Pharmacy Calculations covers the mathematical skills required in the practice of pharmacy. Students examine measurement systems, decimals, fractions, and ratio and proportion concepts. The metric system, in keeping with health care standards in Canada, is a main focus of the course. The interpretation of numerals, symbols and Latin abbreviations used in the pharmacy is a focus within all course assignments and exams. Exploration of dilution and concentration, percentage strength, and compounding calculations prepare students for hands on lab classes in dispensing, compounding and sterile product preparation. Emphasis is placed on completing all calculations with 100% accuracy in preparation for application and testing in the lab classes and practicum.

Pharmacy Practice II.  Students continued focus on these areas of practice: ethics and professionalism, legal requirements that guide professional practices, drug diversion, accountability and life long learning, health teaching and information sharing, decision making and best practices.  Students will continue to explore the role of legislation and regulatory requirements in the application of drug schedules through a variety of activities including discussion forums, quizzes, assignments and the comprehensive final exam.

PTEC 128 Interpersonal Communications in Pharmacy II explores more advanced communication skills required for obtaining comprehensive personal health information, conducting medication histories, and engaging in health teaching. The pharmacy technician’s role in health promotion activities and public health initiatives are examined. Students discuss the competencies of intra and inter-professional collaborative practice in greater detail.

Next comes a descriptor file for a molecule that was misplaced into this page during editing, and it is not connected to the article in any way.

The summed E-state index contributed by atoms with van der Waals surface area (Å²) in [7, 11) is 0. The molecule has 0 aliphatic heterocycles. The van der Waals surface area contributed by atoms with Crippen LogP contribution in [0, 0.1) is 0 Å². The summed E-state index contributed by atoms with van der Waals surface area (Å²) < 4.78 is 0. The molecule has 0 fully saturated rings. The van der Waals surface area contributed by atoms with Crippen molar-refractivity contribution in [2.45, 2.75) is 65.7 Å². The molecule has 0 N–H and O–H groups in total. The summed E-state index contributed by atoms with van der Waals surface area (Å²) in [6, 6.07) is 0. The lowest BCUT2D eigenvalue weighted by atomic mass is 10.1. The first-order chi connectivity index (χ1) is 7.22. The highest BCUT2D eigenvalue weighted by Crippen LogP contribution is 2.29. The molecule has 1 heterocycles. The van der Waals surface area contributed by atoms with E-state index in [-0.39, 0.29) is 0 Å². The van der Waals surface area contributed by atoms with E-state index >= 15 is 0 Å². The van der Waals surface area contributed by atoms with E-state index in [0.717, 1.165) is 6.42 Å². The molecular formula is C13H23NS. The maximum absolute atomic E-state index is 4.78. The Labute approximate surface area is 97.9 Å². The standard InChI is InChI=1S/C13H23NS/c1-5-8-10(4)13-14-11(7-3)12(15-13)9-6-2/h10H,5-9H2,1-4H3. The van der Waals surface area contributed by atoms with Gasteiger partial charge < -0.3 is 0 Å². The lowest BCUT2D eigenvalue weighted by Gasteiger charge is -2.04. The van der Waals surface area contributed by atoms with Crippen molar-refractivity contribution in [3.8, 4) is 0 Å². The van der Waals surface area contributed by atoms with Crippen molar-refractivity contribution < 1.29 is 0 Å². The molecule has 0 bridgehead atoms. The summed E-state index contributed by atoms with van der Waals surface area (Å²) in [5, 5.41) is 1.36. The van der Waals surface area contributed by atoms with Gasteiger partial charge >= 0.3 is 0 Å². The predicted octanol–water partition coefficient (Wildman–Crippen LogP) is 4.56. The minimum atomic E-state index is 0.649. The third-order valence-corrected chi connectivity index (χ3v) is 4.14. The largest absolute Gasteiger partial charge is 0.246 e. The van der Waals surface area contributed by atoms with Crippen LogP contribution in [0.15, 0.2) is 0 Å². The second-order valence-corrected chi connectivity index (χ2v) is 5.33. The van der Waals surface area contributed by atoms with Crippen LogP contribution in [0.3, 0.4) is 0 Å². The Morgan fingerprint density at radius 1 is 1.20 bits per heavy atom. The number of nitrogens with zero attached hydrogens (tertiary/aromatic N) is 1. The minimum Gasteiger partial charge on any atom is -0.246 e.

PTEC 127: Community Practice Theory examines the role of the pharmacy technician in prescription processing, documentation and product distribution in community pharmacies. Students examine all technical aspects of receiving, verifying, and processing prescriptions to ensure accuracy, safety and compliance with legislation, regulatory requirements and best practices. The principles and processes of record keeping, inventory management, adjudication and billing are studied. Students are introduced to the principles of non-sterile compounding and examine the use of over-the-counter (OTC) drugs, natural health products and complementary treatments. The pharmacy technician’s collaborative role in health promotion and information sharing activities with patients is examined.

Pharmacology I is part one of a two-part course that covers the study of drugs and their properties, effects, and therapeutic value in the major drug categories. Upon completion, students will be able to place common drugs into correct therapeutic categories and identify indications, side effects, trade and generic names, major drug interactions and storage considerations. Students will learn the essentials of pharmacology and how it relates to dispensing and patient safety. Students will explore and practice assessing when a patient should be referred to a pharmacist, identify drug related problems and discuss appropriate monitoring parameters. Knowledge gained in this course will support the pharmacy technician within their scope of practice in a collaborative interprofessional health care team.